Scotland is a treasure that boasts a rich heritage and a plethora of beautiful countryside to explore. In traveling to this unique land, it's beneficial to read up on the many customs and traditions the Scots follow to understand their incredible history. The locals are extremely friendly, allowing you to expand on the knowledge you gain through conversations that you strike up when passing. One thing to remember is walking by someone without acknowledgment deems bad manners in Scotland.
The number of places to see in Scotland is massive, but the history and facts about the country are just as fascinating. While traveling there, you have the opportunity to stay in a beautiful Scottish cottage accommodation looking out over what is an incredible landscape that is like none other in the world. It is among the top countries to visit, and researching before the trip will enlighten you to its many gifts.
Things To Know Before Traveling To Scotland
There are many historical facts, cultural guidelines to follow, informative tidbits that you should study up on when traveling to various destinations around the world. The idea is to have some inclination as to the unique places to see that aren't standard tourist attractions and to be able to hold an intelligent conversation with people that you meet. Some conversation starters for your travels may include:
- Scotland's official animal is the unicorn. Scotland is famous for its interest and belief in the metaphysical and mythical, including ghosts, witches, and the magnificent unicorn.
- The oldest tree in Europe, a twisted Fortingall Yew of 3,000 years old, is in Scotland.
- Eas Chual Aluinn is the name of the tallest waterfall in Britain, which is in Scotland. It stands at 658' over three times as tall as Niagara Falls.
- There are nearly 790 islands in Scotland.
- Freshwater lakes spanning over 600 square miles are home here.
- The first city worldwide to have a fire brigade of its own was Edinburgh.
- The most significant redhead proportion is in Scotland. These gingers make up approximately 13 percent of the Scots population.
- The Scottish are more likely to be born with blue eyes than any other babies in the remainder of the UK. Scotland's UK has nearly 57 percent proportion of blue-eyed citizens, which ranks as the highest.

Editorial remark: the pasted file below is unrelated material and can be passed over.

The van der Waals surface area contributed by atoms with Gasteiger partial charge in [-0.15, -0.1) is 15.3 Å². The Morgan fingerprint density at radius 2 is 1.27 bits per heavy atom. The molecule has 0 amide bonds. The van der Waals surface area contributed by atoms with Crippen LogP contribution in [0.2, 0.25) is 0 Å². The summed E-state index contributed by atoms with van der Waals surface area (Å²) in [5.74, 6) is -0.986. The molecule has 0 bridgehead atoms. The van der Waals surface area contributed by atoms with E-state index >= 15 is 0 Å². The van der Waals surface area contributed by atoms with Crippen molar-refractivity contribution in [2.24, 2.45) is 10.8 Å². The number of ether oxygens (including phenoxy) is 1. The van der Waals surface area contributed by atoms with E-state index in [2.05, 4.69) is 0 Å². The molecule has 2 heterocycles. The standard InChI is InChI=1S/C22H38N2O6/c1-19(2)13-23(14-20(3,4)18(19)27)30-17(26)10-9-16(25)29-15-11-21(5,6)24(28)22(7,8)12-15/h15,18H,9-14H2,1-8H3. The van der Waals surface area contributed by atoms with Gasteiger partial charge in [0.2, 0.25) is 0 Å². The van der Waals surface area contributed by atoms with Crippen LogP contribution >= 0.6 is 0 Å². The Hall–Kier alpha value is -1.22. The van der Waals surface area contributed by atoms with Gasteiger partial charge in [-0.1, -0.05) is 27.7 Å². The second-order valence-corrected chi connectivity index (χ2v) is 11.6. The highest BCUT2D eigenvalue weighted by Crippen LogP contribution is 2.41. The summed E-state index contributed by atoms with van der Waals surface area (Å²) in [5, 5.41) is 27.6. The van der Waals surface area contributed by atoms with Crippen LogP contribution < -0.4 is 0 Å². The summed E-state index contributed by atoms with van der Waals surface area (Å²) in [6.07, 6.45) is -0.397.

- Imports of haggis have been banned in the United States ever since the 1970s. Follow https://family.lovetoknow.com/cultural-heritage-symbols/scottish-traditions to learn traditions, cultural facts, and customs.
- The world's tallest hedge makes Scotland home. It is situated on A93 Perth-Blairgowrie Road, which is in Meikleour. It is over 1700' long and 100' tall.
- Glasgow is larger than Edinburgh. However, Edinburgh is the capital.
- The Links at St. Andrews is the 'home of golf.' Scots invented golf, where they have been playing since the 15th century.
- Everyone has heard of 'Nessie" but do you know 'Morag' of Loch Morar? The massive, elusive female notes attacking two fishers in 1969. The description was of a creature approximately 30' long, comprising three humps and the head of a snake. She boasts of being more in-depth than Loch Ness at 1000' in some areas.
- Scotland has the shortest commercial flight worldwide, which is a trip from Westray to Papa Westray in Orkney, which takes all of 47 seconds and consists of approximately 1.5 miles (2.41 km).
- Fittingly, Scotland is home to the invention of the raincoat by Charles Macintosh from Glasgow. With the weather as it is in Scotland, this invention was out of desperation.
- 'Braveheart' was, in fact, the nickname for 'Robert the Bruce' as opposed to 'William Wallace' despite the misstep in the Hollywood film.
- The Scots are, in essence, responsible for our modern world. The world's first television picture was created by John Logie Baird in 1925, while Scotsman Alexander Graham Bell was responsible for inventing our telephone in 1876. Where would technology be today without these
gentlemen? Find more facts concerning the culture here.
Some of these facts are unusual, a bit strange in some aspects but true and deeply important to the Scottish people. Having this information as a tourist will engage you in some pretty exciting conversations and perhaps teach you some more things you may not know about the lovely country.